Ten things to remember about composting during the winter

Healthy organisms in a balanced compost will be active, hot, and produce steam even in the winter.

For decorative purposes.
Steaming compost pile on a cold day. Photo by via CC BY-SA.

Wintertime concerns about compost piles and bins are common. Looking at our compost bins and seeing them covered in ice and snow make us begin to think that the pile is frozen and has stopped working. And in some cases, is has slowed considerably but I assure you the organisms are just waiting to warm up a bit. Compost piles that are actively managed will continue to decompose all winter long–just a bit more slowly. The active bacterial colonies change with the temperatures of the compost. Hot piles promote thermophilic organisms (those that like heat). Ambient piles are mesophilic bacteria are at work and are the most common organism present; and psychrophilic bacteria are organisms that are active in the cold. They work just as hard, just a bit slower than the others.

Sometimes the opposite is true. A very active pile is steaming away and a neighbor or friend may think that the compost is spontaneously combusting! Steam is a healthy by-product of a bioactive compost pile and not a fire. Here are ten important things to remember about your compost during the winter:

  1. Many organisms continue to thrive under the snow in winter.
  2. Hot composting typically averages temperatures around 150 to 175 degrees Fahrenheit for a short time and requires a minimum size of 3 feet x 3 feet x 3 feet (5 feet is best) before cooling to ambient temperatures due to limiting factors. This method of composting requires more than just leaves to effectively work such as the addition of grass clippings and other nitrogen rich materials.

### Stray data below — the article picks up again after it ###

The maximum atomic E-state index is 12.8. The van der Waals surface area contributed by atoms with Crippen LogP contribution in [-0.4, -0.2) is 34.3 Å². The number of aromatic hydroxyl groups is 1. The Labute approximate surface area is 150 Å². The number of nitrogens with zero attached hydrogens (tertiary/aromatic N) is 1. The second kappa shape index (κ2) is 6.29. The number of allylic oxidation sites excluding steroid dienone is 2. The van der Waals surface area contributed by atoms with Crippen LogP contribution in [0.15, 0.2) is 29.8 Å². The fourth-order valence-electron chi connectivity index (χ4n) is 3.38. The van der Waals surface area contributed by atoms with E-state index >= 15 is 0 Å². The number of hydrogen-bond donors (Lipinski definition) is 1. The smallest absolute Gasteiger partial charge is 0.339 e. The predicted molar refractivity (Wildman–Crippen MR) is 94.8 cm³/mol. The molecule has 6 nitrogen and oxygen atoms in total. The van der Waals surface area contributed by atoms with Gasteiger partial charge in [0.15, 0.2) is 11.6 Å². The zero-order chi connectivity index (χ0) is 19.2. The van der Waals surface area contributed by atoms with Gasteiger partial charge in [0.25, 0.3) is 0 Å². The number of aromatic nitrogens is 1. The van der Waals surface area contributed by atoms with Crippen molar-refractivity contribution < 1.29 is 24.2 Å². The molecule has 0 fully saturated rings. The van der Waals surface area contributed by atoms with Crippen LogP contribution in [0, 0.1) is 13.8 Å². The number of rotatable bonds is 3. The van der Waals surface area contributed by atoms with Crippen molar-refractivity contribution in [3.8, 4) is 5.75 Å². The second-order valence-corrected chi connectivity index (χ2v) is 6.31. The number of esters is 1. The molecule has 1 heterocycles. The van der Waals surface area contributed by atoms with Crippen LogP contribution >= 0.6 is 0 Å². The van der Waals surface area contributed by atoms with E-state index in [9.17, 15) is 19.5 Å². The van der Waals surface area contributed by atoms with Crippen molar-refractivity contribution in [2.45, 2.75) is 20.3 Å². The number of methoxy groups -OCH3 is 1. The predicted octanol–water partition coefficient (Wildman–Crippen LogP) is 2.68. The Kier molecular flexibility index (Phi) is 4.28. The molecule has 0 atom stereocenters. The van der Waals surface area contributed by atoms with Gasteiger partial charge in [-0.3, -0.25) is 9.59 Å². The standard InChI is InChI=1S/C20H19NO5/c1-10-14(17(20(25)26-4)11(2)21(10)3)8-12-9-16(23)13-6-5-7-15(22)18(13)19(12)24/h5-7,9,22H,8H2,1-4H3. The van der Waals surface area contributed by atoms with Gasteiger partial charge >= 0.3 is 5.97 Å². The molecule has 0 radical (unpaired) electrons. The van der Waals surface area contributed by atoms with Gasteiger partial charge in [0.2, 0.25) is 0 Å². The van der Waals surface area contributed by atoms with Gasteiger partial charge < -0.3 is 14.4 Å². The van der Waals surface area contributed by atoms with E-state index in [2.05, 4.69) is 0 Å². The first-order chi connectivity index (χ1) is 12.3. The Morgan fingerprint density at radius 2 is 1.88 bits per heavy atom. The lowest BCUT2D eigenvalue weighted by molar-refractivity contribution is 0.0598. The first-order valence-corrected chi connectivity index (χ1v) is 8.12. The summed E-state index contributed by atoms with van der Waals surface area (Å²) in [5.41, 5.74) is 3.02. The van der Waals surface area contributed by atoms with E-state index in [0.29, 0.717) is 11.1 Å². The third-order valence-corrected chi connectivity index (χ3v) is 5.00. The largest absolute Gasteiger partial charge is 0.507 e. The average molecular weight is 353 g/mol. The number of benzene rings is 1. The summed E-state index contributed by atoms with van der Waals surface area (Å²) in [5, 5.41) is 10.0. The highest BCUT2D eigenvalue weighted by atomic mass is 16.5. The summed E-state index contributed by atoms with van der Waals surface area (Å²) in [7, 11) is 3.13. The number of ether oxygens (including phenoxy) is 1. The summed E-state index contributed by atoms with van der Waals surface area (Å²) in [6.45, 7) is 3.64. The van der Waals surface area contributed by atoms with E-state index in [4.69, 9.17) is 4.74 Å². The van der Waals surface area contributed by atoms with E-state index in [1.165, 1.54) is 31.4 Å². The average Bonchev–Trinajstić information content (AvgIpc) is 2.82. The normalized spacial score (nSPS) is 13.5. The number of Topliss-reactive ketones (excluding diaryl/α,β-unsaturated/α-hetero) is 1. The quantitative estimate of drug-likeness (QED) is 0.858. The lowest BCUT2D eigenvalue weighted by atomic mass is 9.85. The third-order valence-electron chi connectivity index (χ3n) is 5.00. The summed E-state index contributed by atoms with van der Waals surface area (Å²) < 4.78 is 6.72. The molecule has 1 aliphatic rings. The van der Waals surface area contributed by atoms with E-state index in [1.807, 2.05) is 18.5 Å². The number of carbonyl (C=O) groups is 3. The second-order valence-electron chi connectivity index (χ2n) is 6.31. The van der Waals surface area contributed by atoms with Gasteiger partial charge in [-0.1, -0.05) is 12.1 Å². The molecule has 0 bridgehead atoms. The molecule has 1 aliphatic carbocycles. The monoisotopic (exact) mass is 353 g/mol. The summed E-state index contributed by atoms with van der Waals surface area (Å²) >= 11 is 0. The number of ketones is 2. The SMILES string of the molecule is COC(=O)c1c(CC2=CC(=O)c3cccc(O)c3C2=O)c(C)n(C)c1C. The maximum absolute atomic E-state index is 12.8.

3. Spontaneous combustion of home compost piles is rare and usually is associated with other contributing conditions, such as composting indoors and an imbalance of carbon to nitrogen ratios.
  4. Compost temperatures must reach 300 F to 400 F (150 to 200 degrees Celsius) for spontaneous combustion of materials to take place. This is unlikely to happen outdoors during a Michigan winter.
  5. Do not confuse steam from your compost in the cooler months with fire. Compost piles will steam, and actively managed piles often have the snow completely melted off throughout the winter.
  6. Covering your winter compost pile with straw or leaves can help insulate its core to keep it warmer longer.
  7. Cold composting and sheet composting or sheet mulching is acceptable for leaves and reduces temperature of the pile if you do not plan to actively manage your compost. Just know that this is a cold composting method and takes much longer for the material to decompose.
  8. Avoid adding invasive plants and/or seeds to your compost piles in the fall and winter. Due to lower decomposition temperatures these plants may not be destroyed and will find your compost a great place to “overwinter.” Hot composting temperatures are needed to destroy most pathogens and weed seeds.
  9. Do not compost near a body of water or shore of a lake or stream. Compost can contribute unwanted nutrients to the water.
  10. Composting is the best alternative to managing backyard waste and kitchen food scraps. It reduces the amount of waste you produce and supplies a beneficial soil amendment product.

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